About half the cells in your body aren’t yours — they belong to the bacteria and other microorganisms that colonize everything from your mouth to your large intestine. If that thought grosses you out, consider this: growing evidence suggests that many of those bugs may actually be beneficial to your health.
“A hundred years ago, we realized that microbes caused disease, and we went to war with them,” says University of British Columbia microbiologist B. Brett Finlay. Improved hygiene, combined with the advent of antibiotics, greatly reduced the rates of infectious diseases. But Finlay thinks that things may have gone too far. “As we’re going after these harmful microbes, we’re also getting rid of the normal microbes that we should be exposed to,” he says.
The diverse mix of microbes living inside you — known as your microbiota — is as unique as your fingerprint. Studies from Finlay’s lab and others have shown that when the composition of this microbial community shifts one way or the other, it can have a significant effect on your health.
For example, antibiotics used to kill infectious bacteria also wipe out many of our native microorganisms, and studies have shown that children who receive antibiotics in the first year of life are about 20 percent more likely to develop asthma. The correlation suggests a link between asthma and the microbiota, but until recently nobody had demonstrated this link experimentally.
Finlay and his team tackled the problem by analyzing microbiota from the feces of more than 300 Canadian children, some who developed asthma and some who didn’t. “We were able to show that four microbial species were much more prevalent in kids who were protected from asthma than kids who were at risk for it,” says Finlay. When germ-free mice were inoculated with microbial mixes containing higher levels of these same four species, they were also protected from developing asthma. The study was published in the journal Science Translational Medicine.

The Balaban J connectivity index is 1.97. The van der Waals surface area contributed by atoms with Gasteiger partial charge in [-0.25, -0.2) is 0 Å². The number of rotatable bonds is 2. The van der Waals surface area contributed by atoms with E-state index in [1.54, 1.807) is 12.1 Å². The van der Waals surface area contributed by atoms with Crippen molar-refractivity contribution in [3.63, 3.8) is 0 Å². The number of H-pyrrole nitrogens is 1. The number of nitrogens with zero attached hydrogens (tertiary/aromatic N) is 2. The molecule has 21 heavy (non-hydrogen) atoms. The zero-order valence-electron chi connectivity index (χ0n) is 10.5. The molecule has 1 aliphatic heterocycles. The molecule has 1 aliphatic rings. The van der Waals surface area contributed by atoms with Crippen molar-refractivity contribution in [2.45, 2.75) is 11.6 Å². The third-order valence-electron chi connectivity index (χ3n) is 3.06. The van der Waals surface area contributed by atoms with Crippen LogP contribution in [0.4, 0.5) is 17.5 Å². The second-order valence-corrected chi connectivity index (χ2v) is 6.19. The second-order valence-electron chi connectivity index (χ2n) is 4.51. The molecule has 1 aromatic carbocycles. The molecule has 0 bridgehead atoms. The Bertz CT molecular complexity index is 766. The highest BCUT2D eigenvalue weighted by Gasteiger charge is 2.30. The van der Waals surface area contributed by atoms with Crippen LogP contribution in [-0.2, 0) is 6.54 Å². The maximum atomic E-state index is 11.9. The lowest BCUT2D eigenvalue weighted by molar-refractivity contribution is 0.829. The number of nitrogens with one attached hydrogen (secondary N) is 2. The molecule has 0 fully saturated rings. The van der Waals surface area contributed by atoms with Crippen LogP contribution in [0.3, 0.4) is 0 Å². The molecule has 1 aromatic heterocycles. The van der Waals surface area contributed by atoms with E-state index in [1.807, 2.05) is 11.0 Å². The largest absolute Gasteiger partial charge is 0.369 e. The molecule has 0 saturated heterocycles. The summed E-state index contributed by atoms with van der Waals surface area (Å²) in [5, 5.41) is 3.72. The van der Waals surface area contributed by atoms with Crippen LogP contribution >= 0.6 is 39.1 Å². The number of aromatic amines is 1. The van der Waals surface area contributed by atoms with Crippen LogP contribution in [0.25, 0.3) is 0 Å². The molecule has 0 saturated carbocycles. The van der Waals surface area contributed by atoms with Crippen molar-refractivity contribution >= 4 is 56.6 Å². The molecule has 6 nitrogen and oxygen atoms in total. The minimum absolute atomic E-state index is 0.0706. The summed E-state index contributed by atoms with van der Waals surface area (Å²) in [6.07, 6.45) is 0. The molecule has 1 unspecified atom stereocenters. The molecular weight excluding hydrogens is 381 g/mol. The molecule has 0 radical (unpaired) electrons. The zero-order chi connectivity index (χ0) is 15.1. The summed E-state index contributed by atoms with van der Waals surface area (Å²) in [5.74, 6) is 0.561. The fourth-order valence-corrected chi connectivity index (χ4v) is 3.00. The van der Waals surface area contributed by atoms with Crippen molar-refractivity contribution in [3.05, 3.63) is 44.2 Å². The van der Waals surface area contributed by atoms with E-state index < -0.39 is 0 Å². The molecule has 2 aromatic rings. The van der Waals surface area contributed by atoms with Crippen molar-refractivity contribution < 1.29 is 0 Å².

Studies by other groups have suggested microbial links with disorders ranging from diabetes and obesity to depression, anxiety and even autism. Finlay and his former postdoctoral fellow Marie-Claire Arrieta recently published a book, Let Them Eat Dirt, which summarizes the scientific evidence for these connections. It also contains practical advice about how to ensure that kids get enough beneficial bacterial exposure without putting themselves at risk for disease. “It’s fine if kids lick the floor of their own home, but maybe not the floor of a crowded subway station,” says Finlay. He also recommends against the use of antimicrobial hand sanitizers, which studies have shown to be no more effective than soap and water.
In the future, Finlay expects that a number of therapies will involve manipulating microbiota in some way. “There’s some good stuff coming, but it’s just not fully developed yet,” he says. “What we’re rediscovering is that we as a species have evolved with these microbes, and when we get rid of them, we are getting rid of a key piece of ourselves.”